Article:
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Thousands attend St. Patrick’s Day parade

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Thousands attend St. Patrick’s Day parade

Thousands of spectators attended the traditional St. Patrick’s Day parade in Montreal on Sunday afternoon.

Updated yesterday at 2:27 p.m.

Celebrating the Irish holiday, dozens of floats paraded through the city center over a distance of just over two kilometers. Marching bands, mascots and giant puppets also took part in the procession.

On both sides of the parade, spectators wearing green hats celebrated to the rhythm of bagpipes.

“I love being able to spend time with the Irish community,” says Briana McLearie, dressed head to toe in green. Her great-grandfather having emigrated from Ireland, the young woman is a regular at the parade.

“Before, it was huge. It calmed down a little during [la pandémie]and now it’s coming back,” observes his mother, Marlene McLearie.

  • PHOTO GRAHAM HUGHES, THE CANADIAN PRESS

    A giant Saint Patrick had been installed on one of the floats.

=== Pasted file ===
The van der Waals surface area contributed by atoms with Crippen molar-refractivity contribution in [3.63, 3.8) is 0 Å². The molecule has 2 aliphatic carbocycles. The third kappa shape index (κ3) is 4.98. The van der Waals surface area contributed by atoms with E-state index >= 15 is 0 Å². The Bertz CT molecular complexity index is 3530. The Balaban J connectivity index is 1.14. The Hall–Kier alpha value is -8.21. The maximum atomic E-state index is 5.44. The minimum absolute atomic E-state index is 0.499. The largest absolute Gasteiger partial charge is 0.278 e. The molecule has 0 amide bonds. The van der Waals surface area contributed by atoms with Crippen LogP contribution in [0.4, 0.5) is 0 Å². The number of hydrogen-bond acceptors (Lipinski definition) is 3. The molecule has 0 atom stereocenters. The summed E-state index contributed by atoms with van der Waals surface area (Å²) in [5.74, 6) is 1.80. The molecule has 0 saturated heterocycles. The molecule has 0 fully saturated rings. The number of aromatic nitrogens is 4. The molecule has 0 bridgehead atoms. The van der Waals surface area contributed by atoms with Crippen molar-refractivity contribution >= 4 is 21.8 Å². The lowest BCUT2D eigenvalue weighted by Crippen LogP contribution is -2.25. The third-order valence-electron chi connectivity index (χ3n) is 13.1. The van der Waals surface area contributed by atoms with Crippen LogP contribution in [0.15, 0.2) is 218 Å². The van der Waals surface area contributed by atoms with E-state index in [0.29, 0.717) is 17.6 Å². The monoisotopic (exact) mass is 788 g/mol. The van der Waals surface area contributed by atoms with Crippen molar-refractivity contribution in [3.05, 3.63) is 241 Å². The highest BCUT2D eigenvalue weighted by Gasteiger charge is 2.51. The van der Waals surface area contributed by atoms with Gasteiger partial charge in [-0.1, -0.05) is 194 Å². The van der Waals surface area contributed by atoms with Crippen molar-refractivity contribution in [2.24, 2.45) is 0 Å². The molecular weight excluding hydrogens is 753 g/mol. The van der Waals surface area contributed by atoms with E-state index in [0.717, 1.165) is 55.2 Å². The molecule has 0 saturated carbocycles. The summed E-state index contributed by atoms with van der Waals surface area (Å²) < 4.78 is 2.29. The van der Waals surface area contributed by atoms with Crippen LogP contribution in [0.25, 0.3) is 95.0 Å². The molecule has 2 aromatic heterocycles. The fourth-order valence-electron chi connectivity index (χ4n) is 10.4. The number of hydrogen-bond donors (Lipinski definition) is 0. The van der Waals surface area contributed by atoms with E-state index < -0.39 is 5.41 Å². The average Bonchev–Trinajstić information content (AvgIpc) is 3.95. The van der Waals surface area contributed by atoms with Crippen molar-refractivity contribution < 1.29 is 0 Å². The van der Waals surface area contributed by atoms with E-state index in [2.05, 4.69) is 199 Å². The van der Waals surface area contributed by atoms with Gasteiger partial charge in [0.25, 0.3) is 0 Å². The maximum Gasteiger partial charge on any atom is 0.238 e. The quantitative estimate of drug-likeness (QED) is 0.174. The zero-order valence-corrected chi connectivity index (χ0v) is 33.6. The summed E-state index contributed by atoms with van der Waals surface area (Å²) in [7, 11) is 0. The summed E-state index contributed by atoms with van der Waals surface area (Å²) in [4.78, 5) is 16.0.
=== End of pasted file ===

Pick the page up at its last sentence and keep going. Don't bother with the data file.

• PHOTO GRAHAM HUGHES, THE CANADIAN PRESS

    A leprechaun from Irish folklore took part in the parade.

  • PHOTO GRAHAM HUGHES, THE CANADIAN PRESS

    Musicians from an RCMP orchestra.

  • PHOTO GRAHAM HUGHES, THE CANADIAN PRESS

    A spectator displayed his badges and buttons.

  • PHOTO GRAHAM HUGHES, THE CANADIAN PRESS

    Mayor Valérie Plante greets the spectators gathered along Boulevard de Maisonneuve.

  • PHOTO GRAHAM HUGHES, THE CANADIAN PRESS

    Bagpipe players

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Further on, Alejandro Navarro is waiting for the parade to start with his boy. Even though he himself is not of Irish origin, the young father finds it important to participate in events in his community.

“And my son likes green!” It’s one of his favorite colors! », he exclaims, hugging his boy.

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The parade, which kicked off around noon, forced the complete closure of Boulevard de Maisonneuve, between Rue du Fort and Rue Jeanne-Mance. The obstruction will remain in effect until 5 p.m.

This is the 199th St. Patrick’s Day parade in Montreal. The first took place in 1824, making it the oldest of its kind in Canada.

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